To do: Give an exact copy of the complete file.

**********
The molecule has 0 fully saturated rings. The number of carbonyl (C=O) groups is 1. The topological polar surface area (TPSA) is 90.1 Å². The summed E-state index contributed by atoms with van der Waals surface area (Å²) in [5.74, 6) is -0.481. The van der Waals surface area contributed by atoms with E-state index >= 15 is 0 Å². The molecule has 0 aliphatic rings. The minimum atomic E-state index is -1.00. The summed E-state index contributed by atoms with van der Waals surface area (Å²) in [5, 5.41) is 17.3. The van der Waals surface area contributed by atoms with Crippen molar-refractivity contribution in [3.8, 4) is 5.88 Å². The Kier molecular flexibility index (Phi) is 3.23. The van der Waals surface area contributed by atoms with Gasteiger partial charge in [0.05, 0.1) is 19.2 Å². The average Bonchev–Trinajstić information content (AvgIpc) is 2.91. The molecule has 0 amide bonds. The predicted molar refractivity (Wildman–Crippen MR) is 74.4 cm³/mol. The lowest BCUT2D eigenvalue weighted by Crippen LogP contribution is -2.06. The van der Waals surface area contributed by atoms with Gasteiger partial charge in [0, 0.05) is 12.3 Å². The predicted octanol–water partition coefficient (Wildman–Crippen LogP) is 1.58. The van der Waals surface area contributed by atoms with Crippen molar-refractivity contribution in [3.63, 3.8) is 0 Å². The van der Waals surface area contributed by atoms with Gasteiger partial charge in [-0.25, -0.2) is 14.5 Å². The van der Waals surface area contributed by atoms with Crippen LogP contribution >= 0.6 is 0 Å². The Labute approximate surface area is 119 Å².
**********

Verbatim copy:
The molecule has 0 fully saturated rings. The number of carbonyl (C=O) groups is 1. The topological polar surface area (TPSA) is 90.1 Å². The summed E-state index contributed by atoms with van der Waals surface area (Å²) in [5.74, 6) is -0.481. The van der Waals surface area contributed by atoms with E-state index >= 15 is 0 Å². The molecule has 0 aliphatic rings. The minimum atomic E-state index is -1.00. The summed E-state index contributed by atoms with van der Waals surface area (Å²) in [5, 5.41) is 17.3. The van der Waals surface area contributed by atoms with Crippen molar-refractivity contribution in [3.8, 4) is 5.88 Å². The Kier molecular flexibility index (Phi) is 3.23. The van der Waals surface area contributed by atoms with Gasteiger partial charge in [0.05, 0.1) is 19.2 Å². The average Bonchev–Trinajstić information content (AvgIpc) is 2.91. The molecule has 0 amide bonds. The predicted molar refractivity (Wildman–Crippen MR) is 74.4 cm³/mol. The lowest BCUT2D eigenvalue weighted by Crippen LogP contribution is -2.06. The van der Waals surface area contributed by atoms with Gasteiger partial charge in [0, 0.05) is 12.3 Å². The predicted octanol–water partition coefficient (Wildman–Crippen LogP) is 1.58. The van der Waals surface area contributed by atoms with Crippen molar-refractivity contribution in [3.63, 3.8) is 0 Å². The van der Waals surface area contributed by atoms with Gasteiger partial charge in [-0.25, -0.2) is 14.5 Å². The van der Waals surface area contributed by atoms with Crippen LogP contribution >= 0.6 is 0 Å². The Labute approximate surface area is 119 Å².